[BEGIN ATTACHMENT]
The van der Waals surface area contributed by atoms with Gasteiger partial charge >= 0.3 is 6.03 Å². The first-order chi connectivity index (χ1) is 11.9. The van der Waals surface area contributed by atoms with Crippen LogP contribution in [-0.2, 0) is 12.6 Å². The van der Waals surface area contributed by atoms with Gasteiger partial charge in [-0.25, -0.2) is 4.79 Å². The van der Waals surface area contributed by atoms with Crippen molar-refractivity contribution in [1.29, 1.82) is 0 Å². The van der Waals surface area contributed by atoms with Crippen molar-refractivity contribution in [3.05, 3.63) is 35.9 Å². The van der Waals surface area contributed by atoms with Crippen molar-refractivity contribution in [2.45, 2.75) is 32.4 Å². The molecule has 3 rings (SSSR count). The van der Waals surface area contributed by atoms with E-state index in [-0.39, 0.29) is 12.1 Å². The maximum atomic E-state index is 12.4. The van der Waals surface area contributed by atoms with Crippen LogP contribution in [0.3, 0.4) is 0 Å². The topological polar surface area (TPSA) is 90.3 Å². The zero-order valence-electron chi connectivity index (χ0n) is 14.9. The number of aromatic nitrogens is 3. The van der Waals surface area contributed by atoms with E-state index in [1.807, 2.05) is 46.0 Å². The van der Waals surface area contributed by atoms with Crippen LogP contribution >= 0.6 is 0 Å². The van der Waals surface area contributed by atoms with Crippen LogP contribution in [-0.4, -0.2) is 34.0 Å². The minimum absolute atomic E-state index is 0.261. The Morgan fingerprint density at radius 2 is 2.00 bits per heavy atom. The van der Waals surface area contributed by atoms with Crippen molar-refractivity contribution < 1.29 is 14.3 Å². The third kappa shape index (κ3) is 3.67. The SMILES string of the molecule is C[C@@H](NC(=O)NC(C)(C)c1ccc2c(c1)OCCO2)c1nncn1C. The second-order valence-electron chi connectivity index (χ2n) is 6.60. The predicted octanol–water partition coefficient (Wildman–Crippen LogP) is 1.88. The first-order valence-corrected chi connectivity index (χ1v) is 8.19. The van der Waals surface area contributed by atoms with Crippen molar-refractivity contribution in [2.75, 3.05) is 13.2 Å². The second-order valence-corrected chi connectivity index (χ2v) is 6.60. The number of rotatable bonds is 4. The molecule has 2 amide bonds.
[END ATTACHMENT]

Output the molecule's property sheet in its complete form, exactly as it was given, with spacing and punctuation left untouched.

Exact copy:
The van der Waals surface area contributed by atoms with Gasteiger partial charge >= 0.3 is 6.03 Å². The first-order chi connectivity index (χ1) is 11.9. The van der Waals surface area contributed by atoms with Crippen LogP contribution in [-0.2, 0) is 12.6 Å². The van der Waals surface area contributed by atoms with Gasteiger partial charge in [-0.25, -0.2) is 4.79 Å². The van der Waals surface area contributed by atoms with Crippen molar-refractivity contribution in [1.29, 1.82) is 0 Å². The van der Waals surface area contributed by atoms with Crippen molar-refractivity contribution in [3.05, 3.63) is 35.9 Å². The van der Waals surface area contributed by atoms with Crippen molar-refractivity contribution in [2.45, 2.75) is 32.4 Å². The molecule has 3 rings (SSSR count). The van der Waals surface area contributed by atoms with E-state index in [-0.39, 0.29) is 12.1 Å². The maximum atomic E-state index is 12.4. The van der Waals surface area contributed by atoms with Crippen LogP contribution in [0.3, 0.4) is 0 Å². The topological polar surface area (TPSA) is 90.3 Å². The zero-order valence-electron chi connectivity index (χ0n) is 14.9. The number of aromatic nitrogens is 3. The van der Waals surface area contributed by atoms with E-state index in [1.807, 2.05) is 46.0 Å². The van der Waals surface area contributed by atoms with Crippen LogP contribution >= 0.6 is 0 Å². The van der Waals surface area contributed by atoms with Crippen LogP contribution in [-0.4, -0.2) is 34.0 Å². The minimum absolute atomic E-state index is 0.261. The Morgan fingerprint density at radius 2 is 2.00 bits per heavy atom. The van der Waals surface area contributed by atoms with Crippen molar-refractivity contribution < 1.29 is 14.3 Å². The third kappa shape index (κ3) is 3.67. The SMILES string of the molecule is C[C@@H](NC(=O)NC(C)(C)c1ccc2c(c1)OCCO2)c1nncn1C. The second-order valence-electron chi connectivity index (χ2n) is 6.60. The predicted octanol–water partition coefficient (Wildman–Crippen LogP) is 1.88. The first-order valence-corrected chi connectivity index (χ1v) is 8.19. The van der Waals surface area contributed by atoms with Crippen molar-refractivity contribution in [2.75, 3.05) is 13.2 Å². The second-order valence-corrected chi connectivity index (χ2v) is 6.60. The number of rotatable bonds is 4. The molecule has 2 amide bonds.